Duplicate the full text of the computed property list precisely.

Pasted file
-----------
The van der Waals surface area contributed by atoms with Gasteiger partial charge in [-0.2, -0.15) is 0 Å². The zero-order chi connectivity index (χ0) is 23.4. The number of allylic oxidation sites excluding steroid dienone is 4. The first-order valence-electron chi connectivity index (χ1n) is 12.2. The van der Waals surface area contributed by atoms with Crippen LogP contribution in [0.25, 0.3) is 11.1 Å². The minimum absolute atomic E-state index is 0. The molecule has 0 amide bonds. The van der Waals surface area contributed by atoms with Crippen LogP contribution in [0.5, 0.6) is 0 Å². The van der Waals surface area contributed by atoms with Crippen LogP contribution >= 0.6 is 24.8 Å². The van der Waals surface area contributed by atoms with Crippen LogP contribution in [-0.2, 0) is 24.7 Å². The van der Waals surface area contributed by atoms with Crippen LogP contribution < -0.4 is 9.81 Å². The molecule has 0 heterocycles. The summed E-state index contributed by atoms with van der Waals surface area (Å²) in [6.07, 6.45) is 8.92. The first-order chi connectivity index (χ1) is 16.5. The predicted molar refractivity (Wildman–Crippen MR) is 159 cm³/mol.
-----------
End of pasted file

The van der Waals surface area contributed by atoms with Gasteiger partial charge in [-0.2, -0.15) is 0 Å². The zero-order chi connectivity index (χ0) is 23.4. The number of allylic oxidation sites excluding steroid dienone is 4. The first-order valence-electron chi connectivity index (χ1n) is 12.2. The van der Waals surface area contributed by atoms with Crippen LogP contribution in [0.25, 0.3) is 11.1 Å². The minimum absolute atomic E-state index is 0. The molecule has 0 amide bonds. The van der Waals surface area contributed by atoms with Crippen LogP contribution in [0.5, 0.6) is 0 Å². The van der Waals surface area contributed by atoms with Crippen LogP contribution >= 0.6 is 24.8 Å². The van der Waals surface area contributed by atoms with Crippen LogP contribution in [-0.2, 0) is 24.7 Å². The van der Waals surface area contributed by atoms with Crippen LogP contribution < -0.4 is 9.81 Å². The molecule has 0 heterocycles. The summed E-state index contributed by atoms with van der Waals surface area (Å²) in [6.07, 6.45) is 8.92. The first-order chi connectivity index (χ1) is 16.5. The predicted molar refractivity (Wildman–Crippen MR) is 159 cm³/mol.